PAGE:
9 February 2018
It didn’t take us long to get to the final stop of the day. The forty mile point was on Test Lane, near the old Redbridge bridge. We parked in the car park of The Anchor pub and waited. An icy wind was blowing up off the River Test and the sun was beginning to set. It was getting close to four o’clock. We shivered and pulled our coats around us. My hands and face were numb and I couldn’t remember when I’d last felt properly warm.
It would be a while before the runners arrived but a steady trickle of people joined us in our vigil. First to arrive were Spitfires Emma and Michelle. Both were wearing their running gear and would be running the last ten miles with the five ultra runners. They must have been frozen. Next came Teresa, who ran some of the first miles, Mitch and Kirsty who were there to cheer and Gerry who would also be running. The last to arrive was Scott Dawson, a man who knew exactly how our runners would be feeling at this stage. Spitfire Scott is the only person to have circumnavigated the sixty odd miles of the Isle of Wight by sailing, swimming, cycling and running. Tonight he was there to cheer but his support and advice were very welcome.
Finally, after what seemed like hours of waiting, all five runners appeared. Steve, who’d begun the day cycling then switched to running was still with them and parkrun RD, Kate, had joined the cycling team somewhere along the way. Now the whole team looked exhausted. The runners feet were burning from the constant pavement pounding and the cyclists were struggling with aching shoulders and cramping toes, not to mention the cold. Cycling at running pace for forty miles is not easy.
Snacks were eaten and drinks drunk but the main focus was on the pub toilet. The landlady was not impressed. She came out of the pub scowling and rattled a charity collection tin at us, demanding that everyone who’d used the toilet make a donation. Even when we explained what the run was about she didn’t let up. Obviously the runners weren’t carrying any money so I made a donation even though I hadn’t been inside the pub. It seemed the only way to stop her grumbling. Maybe, if she hadn’t been quite so nasty, we might have gone inside for a drink once all the runners had set off again. We could certainly have done with at least a coffee, maybe even some food. As it was we got back in the car and left. It’s unlikely I’ll be going back any time soon.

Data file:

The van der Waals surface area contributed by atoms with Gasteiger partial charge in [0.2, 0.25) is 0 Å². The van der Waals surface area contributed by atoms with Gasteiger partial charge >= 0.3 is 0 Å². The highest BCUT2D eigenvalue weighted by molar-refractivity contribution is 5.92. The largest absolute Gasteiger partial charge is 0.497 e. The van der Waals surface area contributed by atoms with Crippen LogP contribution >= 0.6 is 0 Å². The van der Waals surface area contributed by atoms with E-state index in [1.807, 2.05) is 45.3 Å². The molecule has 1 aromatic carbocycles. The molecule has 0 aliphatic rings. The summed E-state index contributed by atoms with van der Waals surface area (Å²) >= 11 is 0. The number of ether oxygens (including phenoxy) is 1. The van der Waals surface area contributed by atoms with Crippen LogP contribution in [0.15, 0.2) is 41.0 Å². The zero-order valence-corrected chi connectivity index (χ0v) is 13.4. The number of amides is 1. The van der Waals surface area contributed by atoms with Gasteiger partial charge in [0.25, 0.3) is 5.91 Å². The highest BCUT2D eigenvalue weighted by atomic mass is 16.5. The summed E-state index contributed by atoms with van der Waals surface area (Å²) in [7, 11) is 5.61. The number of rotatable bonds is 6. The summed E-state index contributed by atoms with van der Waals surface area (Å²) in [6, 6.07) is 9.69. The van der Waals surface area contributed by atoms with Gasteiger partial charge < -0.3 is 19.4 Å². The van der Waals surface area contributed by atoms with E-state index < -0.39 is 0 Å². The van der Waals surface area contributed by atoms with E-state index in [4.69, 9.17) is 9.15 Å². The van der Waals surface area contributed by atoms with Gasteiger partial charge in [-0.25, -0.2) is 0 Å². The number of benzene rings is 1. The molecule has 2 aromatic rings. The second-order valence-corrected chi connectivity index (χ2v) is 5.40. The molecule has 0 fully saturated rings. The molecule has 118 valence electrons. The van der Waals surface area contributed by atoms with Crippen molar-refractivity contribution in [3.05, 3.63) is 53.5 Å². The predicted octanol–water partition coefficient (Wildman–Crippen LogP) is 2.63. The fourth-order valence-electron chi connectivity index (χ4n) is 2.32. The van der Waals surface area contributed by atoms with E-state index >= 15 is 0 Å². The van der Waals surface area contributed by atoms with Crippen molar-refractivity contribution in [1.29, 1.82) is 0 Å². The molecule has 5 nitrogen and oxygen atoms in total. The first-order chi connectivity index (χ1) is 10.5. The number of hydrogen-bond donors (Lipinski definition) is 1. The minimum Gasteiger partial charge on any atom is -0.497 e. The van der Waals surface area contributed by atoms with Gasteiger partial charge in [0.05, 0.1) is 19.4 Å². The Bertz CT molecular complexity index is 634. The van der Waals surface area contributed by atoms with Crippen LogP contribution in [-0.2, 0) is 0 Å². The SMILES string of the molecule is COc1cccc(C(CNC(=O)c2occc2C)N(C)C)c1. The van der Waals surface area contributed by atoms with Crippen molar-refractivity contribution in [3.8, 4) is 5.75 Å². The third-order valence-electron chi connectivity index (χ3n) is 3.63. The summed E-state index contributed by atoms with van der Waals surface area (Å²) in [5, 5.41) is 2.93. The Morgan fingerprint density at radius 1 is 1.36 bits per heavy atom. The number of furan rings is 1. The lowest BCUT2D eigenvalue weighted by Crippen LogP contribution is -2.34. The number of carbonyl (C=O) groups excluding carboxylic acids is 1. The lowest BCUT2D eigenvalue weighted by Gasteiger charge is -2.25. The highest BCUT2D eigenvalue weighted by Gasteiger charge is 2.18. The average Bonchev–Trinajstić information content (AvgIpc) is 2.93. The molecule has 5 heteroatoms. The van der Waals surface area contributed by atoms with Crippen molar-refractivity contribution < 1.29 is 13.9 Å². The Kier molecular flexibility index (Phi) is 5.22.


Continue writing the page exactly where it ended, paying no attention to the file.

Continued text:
The last ten miles were always going to be the toughest. Having the extra support of Emma, Michelle, Gerry and Kate certainly helped lift flagging spirits but nothing was going to make it any easier. The road crew all drove back to the View Bar at the Sports Centre and waited anxiously with the friends, family and Spitfires who’d gathered for the finish.
A little after five o’clock Kim and Nicole set off for the Chilworth Arms to meet the runners and run the last three miles with them. A little before six o’clock we all went outside expecting the runners to appear at any moment. We waited until we were too cold to wait any more. There was no sign of them. A call to Kim told us they hadn’t appeared at her end either. This was when I began to worry in earnest.